Sonoma County pre-fire was a national, top ten most unaffordable place in the country for housing. So was the city of Sonoma. Efforts to address this were stuck in familiar patterns some of which were:Pretty much what we had in the North Bay, pre-fire, was people who had some measure of the California Dream, of rural-esque communities of character surrounded by farmland and open space, being squeezed by others who wanted the same thing, or who wanted to capitalize on it.
I had managed to stay off Facebook until a few months ago, and I would probably still be off if not for a chance conversation with a friend who said there was some big local policy discussion happening and that he was following it. I love discussions like that, so I said to myself, I’m going to take the leap and not get left in the dust on local issues. Now, after a bit of Facebook experience I have a few observations. In life there are many calls to action by others based on current events.
Sonoma is the only city in the county which has adopted all the local climate protection measures in the Climate Action 2020 Plan, or CAP. See p. 305 of the linked plan for a listing of Sonoma’s local measures, which are identified by an L before the measure. R is for Regional measure and S is for State measures. The mtCO2e means metric tons of carbon equivalent, and in the plan, that number means how many metric tons of carbon will be reduced by implementing the specific measures.
Muck Rack makes it simple to find people, tweets, or articles that mention any name, keyword, company, hashtag etc. We've compiled this guide to help you make the most of your search.
Selecting a term
Start searching tweets, articles from media outlets, articles mentioned in tweets, journalists'
names, titles and bios with some suggested searches:
Companies or Topics (e.g. iPhone, Microsoft)
Phrases (e.g. "cloud computing") — use quotes to keep the terms together
Twitter handles (e.g. @username) — returns those who have mentioned or replied to
Names (e.g. "David Pogue")
Hashtags (e.g. #sxsw, #london2012)
Bio details (e.g. vegan, Olympics, father)
Muck Rack's Advanced Search allows for many boolean operators.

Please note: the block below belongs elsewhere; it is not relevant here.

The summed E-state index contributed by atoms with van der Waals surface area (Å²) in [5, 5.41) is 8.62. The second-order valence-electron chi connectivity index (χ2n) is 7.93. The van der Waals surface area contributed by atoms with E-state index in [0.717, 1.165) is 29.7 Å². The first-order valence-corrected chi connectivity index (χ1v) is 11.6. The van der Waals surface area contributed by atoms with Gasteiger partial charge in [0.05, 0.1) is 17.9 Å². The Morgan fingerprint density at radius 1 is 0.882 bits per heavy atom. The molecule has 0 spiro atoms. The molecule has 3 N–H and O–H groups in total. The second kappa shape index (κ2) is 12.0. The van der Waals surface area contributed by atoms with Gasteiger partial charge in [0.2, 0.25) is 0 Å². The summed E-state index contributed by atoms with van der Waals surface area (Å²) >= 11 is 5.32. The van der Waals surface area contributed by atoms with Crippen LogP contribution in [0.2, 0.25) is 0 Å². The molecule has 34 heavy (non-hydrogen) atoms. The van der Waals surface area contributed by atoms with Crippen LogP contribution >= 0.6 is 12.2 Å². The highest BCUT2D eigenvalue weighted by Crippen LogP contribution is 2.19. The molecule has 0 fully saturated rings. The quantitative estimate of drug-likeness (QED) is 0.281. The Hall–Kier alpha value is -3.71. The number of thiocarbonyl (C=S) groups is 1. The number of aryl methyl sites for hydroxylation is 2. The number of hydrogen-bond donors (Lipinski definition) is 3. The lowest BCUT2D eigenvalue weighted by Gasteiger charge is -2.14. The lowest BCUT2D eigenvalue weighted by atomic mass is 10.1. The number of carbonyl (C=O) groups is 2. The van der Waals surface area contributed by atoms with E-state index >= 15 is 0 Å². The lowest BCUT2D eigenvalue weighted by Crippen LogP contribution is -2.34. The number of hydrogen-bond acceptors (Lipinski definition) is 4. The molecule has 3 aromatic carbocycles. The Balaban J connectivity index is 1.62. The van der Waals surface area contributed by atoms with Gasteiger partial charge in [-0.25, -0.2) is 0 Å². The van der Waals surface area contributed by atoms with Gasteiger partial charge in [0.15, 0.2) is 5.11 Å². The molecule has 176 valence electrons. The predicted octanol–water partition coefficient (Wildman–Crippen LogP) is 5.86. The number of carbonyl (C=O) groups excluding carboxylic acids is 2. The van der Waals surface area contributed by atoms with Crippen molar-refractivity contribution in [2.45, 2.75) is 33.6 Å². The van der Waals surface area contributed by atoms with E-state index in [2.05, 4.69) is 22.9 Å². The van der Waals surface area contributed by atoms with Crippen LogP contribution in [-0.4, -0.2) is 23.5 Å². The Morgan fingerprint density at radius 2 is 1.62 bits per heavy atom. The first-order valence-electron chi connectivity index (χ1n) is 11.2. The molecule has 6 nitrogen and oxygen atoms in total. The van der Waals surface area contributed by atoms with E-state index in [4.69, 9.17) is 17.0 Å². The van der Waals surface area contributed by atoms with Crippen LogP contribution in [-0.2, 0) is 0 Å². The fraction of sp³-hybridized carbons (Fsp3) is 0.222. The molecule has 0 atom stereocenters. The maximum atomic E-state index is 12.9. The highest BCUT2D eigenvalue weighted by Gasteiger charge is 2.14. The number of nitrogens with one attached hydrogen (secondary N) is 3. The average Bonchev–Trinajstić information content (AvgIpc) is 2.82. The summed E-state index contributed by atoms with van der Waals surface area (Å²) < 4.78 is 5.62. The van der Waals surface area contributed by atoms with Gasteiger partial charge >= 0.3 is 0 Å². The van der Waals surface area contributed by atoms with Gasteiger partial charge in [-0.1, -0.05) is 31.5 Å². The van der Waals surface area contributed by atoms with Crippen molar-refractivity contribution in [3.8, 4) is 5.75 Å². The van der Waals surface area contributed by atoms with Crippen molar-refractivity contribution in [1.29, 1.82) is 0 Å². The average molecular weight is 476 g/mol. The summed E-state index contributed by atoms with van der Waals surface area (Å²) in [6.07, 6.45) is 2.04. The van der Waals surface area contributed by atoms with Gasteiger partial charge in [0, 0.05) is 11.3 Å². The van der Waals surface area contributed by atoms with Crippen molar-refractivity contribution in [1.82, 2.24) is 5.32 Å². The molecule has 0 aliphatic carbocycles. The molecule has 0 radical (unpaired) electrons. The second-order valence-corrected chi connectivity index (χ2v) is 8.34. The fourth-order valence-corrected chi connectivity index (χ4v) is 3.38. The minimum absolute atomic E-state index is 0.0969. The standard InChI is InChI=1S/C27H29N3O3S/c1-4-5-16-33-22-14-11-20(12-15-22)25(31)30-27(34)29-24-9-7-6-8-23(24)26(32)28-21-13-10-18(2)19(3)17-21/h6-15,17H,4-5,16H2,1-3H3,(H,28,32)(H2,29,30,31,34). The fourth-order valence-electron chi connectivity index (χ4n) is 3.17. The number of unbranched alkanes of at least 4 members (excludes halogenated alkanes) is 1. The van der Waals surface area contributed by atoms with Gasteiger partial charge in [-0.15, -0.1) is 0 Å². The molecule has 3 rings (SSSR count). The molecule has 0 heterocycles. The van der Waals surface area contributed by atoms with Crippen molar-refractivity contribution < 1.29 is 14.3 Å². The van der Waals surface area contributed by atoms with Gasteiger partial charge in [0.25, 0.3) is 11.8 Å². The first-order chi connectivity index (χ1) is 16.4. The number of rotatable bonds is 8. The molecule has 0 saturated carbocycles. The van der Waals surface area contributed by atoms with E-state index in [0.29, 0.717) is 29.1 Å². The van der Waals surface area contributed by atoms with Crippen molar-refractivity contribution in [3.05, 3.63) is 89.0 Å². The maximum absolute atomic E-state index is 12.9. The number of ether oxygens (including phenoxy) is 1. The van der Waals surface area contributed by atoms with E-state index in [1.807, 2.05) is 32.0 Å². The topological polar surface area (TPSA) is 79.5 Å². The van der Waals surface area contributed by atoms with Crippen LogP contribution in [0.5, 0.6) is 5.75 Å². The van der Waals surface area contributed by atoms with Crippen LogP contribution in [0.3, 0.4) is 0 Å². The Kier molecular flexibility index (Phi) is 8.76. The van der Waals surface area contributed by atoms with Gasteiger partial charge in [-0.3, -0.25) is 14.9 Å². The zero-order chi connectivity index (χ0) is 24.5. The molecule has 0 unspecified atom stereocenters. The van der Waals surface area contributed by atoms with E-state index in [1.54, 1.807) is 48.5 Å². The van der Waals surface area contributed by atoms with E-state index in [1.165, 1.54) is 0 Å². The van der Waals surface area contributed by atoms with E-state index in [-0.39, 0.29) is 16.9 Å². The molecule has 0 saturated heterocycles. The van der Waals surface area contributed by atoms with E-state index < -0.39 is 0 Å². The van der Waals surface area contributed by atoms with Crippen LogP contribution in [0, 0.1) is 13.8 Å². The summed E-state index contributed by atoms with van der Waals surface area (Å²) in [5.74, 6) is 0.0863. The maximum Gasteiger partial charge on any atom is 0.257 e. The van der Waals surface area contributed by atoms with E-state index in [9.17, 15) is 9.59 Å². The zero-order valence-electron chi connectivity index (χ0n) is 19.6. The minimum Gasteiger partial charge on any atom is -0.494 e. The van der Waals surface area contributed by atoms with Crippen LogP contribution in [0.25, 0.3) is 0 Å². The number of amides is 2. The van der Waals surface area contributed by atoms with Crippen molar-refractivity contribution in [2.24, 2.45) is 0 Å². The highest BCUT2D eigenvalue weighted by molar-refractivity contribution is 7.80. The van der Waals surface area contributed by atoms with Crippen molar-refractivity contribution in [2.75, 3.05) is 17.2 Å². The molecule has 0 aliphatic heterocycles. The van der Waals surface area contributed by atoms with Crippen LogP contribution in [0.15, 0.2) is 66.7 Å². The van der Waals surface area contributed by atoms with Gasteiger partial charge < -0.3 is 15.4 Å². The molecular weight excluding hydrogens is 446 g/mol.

Find results that mention multiple specified terms, use AND or
+. For example, ensure each result contains both Elon Musk and Mark Zuckerberg by
searching Musk AND Zuckerberg or Musk + Zuckerberg.
Use the operators OR or , to broaden your search when you'd like either of
multiple terms to appear in results. (This is the default behavior of our search when no operators
are used). For example, results will contain either cake or cookie by searching cake OR cookie or cake,cookie
Use NOT or - to subtract results from your search. For
example, searching Disney will yield results about the Walt Disney Company as well as Walt Disney
World Resort. To exclude mentions of Disney World, search for Disney -World or Disney
When using one of these operators with a phrase, enclose it in quotation marks. For example, you can
find results about smartphones excluding Apple's iPhone 4S by searching smartphone -"iPhone
Exact case matching or punctuation
If you're searching for a brand name or keyword that relies on specific punctuation marks or capitalization, you can
find results that match your exact query by adding matchcase: before the keyword you're searching for, like matchcase:E*TRADE .
Use parentheses to separate multiple
boolean phrases. For example, to find journalists talking about having fun in Disney World or
Disneyland, search for ("disney world" OR disneyland) AND fun.
An asterisk can be used to search for any variation of a root word truncated by the asterisk. For example, searching for admin* will return results for administrator, administration, administer, administered, etc.
A near operator is an AND operator where you can control the distance between the words. You can vary the distance the near operation uses by adding a forward slash and number (between 0-99) such as strawberries NEAR/10 "whipped cream", which means the strawberries must exist within 10 words of "whipped cream".